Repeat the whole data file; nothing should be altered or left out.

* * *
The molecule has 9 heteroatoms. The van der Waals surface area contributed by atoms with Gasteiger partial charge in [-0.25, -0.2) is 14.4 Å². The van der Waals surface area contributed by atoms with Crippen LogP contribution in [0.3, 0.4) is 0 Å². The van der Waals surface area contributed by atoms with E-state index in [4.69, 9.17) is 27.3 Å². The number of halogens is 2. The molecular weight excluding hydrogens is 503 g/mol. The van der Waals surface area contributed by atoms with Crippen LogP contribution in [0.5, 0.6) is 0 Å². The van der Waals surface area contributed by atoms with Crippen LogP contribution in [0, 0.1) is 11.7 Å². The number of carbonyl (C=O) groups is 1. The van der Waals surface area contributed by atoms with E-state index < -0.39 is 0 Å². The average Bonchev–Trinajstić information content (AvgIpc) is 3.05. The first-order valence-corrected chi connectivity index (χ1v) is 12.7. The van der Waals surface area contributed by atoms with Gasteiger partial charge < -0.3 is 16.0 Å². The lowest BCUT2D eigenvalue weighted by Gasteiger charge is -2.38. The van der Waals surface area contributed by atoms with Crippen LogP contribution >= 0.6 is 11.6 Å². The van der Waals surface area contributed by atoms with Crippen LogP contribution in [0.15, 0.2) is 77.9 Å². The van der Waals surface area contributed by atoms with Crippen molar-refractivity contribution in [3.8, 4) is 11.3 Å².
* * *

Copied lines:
The molecule has 9 heteroatoms. The van der Waals surface area contributed by atoms with Gasteiger partial charge in [-0.25, -0.2) is 14.4 Å². The van der Waals surface area contributed by atoms with Crippen LogP contribution in [0.3, 0.4) is 0 Å². The van der Waals surface area contributed by atoms with E-state index in [4.69, 9.17) is 27.3 Å². The number of halogens is 2. The molecular weight excluding hydrogens is 503 g/mol. The van der Waals surface area contributed by atoms with Crippen LogP contribution in [0.5, 0.6) is 0 Å². The van der Waals surface area contributed by atoms with Crippen LogP contribution in [0, 0.1) is 11.7 Å². The number of carbonyl (C=O) groups is 1. The van der Waals surface area contributed by atoms with E-state index < -0.39 is 0 Å². The average Bonchev–Trinajstić information content (AvgIpc) is 3.05. The first-order valence-corrected chi connectivity index (χ1v) is 12.7. The van der Waals surface area contributed by atoms with Gasteiger partial charge < -0.3 is 16.0 Å². The lowest BCUT2D eigenvalue weighted by Gasteiger charge is -2.38. The van der Waals surface area contributed by atoms with Crippen LogP contribution >= 0.6 is 11.6 Å². The van der Waals surface area contributed by atoms with Crippen LogP contribution in [0.15, 0.2) is 77.9 Å². The van der Waals surface area contributed by atoms with Crippen molar-refractivity contribution in [3.8, 4) is 11.3 Å².